What Comes After ‘Start-Up’? Building a New Strategy for Innovation
[EDITOR’S NOTE: Vistage Connect contributor David Shedd wrote this three-part series in response to issues raised for an virtual CEO peer session on entrepreneurship — but the advice and ideas these articles contain are applicable to any business facing (or anticipating) such issues.]
The Issue: My company is exiting the start-up phase. I’m considering several alternate product innovation ideas and/or directions. How do I synthesize these options and build a common vision?
David Shedd has this reply:
The company needs to evaluate which of several alternative product innovation ideas and/or directions to invest most heavily in. The most important concept to remember in such decisions is that you are not debating about facts. You are weighing opinions and hypotheses about what might work. No matter how sure someone is about the potential success of a product innovation idea, until it has been a success in the market, it is an unproven assertion or hypothesis.
No new product, service or solution survives (unscathed) contact with the marketplace.
If everyone accepts this premise, then the vehemence and passion of the disagreements are toned down significantly. The goal then becomes to get as much data as possible in the time allotted to strengthen and bolster the different options.
How to do that?
1. Talk to customers, both current and potential customers. Involve all parts of the leadership, including you, in the customer visits and interviews.
a. Does the customer like the idea?
b. What problem does it solve for them?
i. Is it something that solves a problem that they really do want to get solved?
ii. Or does it solve a problem that the customer should want to get solved?
c. Is there a bigger problem that the customer wants solved?
d. If they like the idea, will they buy it?
i. If yes, then will they pre-buy now and give you the money?
ii. Beware that the biggest challenge in customer surveys as with focus groups is that many customers will sincerely intend to buy a product. But, when it comes time to actually buy, they balk.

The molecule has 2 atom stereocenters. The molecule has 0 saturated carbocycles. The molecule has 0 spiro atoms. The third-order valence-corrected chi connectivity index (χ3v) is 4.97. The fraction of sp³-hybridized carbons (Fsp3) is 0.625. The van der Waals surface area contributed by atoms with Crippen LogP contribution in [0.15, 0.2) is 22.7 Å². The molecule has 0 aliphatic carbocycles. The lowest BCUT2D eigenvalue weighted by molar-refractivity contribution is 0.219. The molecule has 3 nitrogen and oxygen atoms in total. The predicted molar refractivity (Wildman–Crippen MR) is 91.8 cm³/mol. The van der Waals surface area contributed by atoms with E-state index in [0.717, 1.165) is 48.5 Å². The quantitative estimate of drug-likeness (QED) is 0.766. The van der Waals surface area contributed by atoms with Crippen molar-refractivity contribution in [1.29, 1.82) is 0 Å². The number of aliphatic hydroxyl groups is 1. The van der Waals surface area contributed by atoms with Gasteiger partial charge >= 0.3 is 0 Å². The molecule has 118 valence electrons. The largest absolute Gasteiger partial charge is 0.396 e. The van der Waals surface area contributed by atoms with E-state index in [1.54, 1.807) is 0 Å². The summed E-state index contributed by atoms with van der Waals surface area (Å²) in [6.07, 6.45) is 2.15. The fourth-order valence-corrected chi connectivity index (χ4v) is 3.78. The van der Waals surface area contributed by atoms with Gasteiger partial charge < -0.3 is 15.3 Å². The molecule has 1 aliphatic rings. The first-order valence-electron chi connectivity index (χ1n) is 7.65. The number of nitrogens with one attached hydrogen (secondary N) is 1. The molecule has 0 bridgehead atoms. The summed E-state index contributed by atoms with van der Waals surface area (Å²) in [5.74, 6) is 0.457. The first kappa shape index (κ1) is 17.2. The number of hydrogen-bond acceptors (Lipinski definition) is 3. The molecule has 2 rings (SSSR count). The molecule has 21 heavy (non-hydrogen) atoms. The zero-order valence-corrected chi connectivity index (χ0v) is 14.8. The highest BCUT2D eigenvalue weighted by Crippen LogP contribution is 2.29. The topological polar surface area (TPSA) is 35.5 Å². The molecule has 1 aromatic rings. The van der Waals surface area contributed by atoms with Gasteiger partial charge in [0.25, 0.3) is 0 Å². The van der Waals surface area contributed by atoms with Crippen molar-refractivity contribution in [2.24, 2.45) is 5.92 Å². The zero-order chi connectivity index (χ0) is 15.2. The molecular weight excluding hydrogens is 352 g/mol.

2. Do small roll-outs or test cases, especially where it can be done quickly and does not cost much money. Target the customers that appear to most want the product or service.
3. Does the product resonate with these targeted customers?
4. What feedback was received? What improvements are needed?
Once customer data and test case data is in place, you are more likely to have an idea of which innovation idea / direction is most appropriate.
Finally, if financially feasible, it may make sense to roll out several of the ideas at the same time (especially if all tested positively and they address different customer segments, thus minimizing confusion in the marketplace). This is the old case of throwing spaghetti against the wall and seeing what sticks.
Having thrown spaghetti against the wall on several different occasions, I have always been surprised at the results. Products that seemed like “sure winners” weren’t. And product or services where we were quite uncertain turned out to resonate and have legs.
[This is Part II in a three-part series by David Shedd, to read Part I in this series, click here: Hey, What Kind of Gel Do You Use? Get Your Executive Team to Gel & Excel]
David Shedd has 10 years of success as president of a $200 million group of manufacturing and services companies, having overseen 19 different B2B businesses. Currently, Shedd is principal of Winning B2B Leadership, an advisory firm focused on small- to middle-market B2B clients, while looking for his next company or group of companies to lead. David blogs at www.helpingleaderswin.com and his book, Build a Better B2B Business: Winning Leadership for Your Business-to-Business Company, is now available on Amazon.com.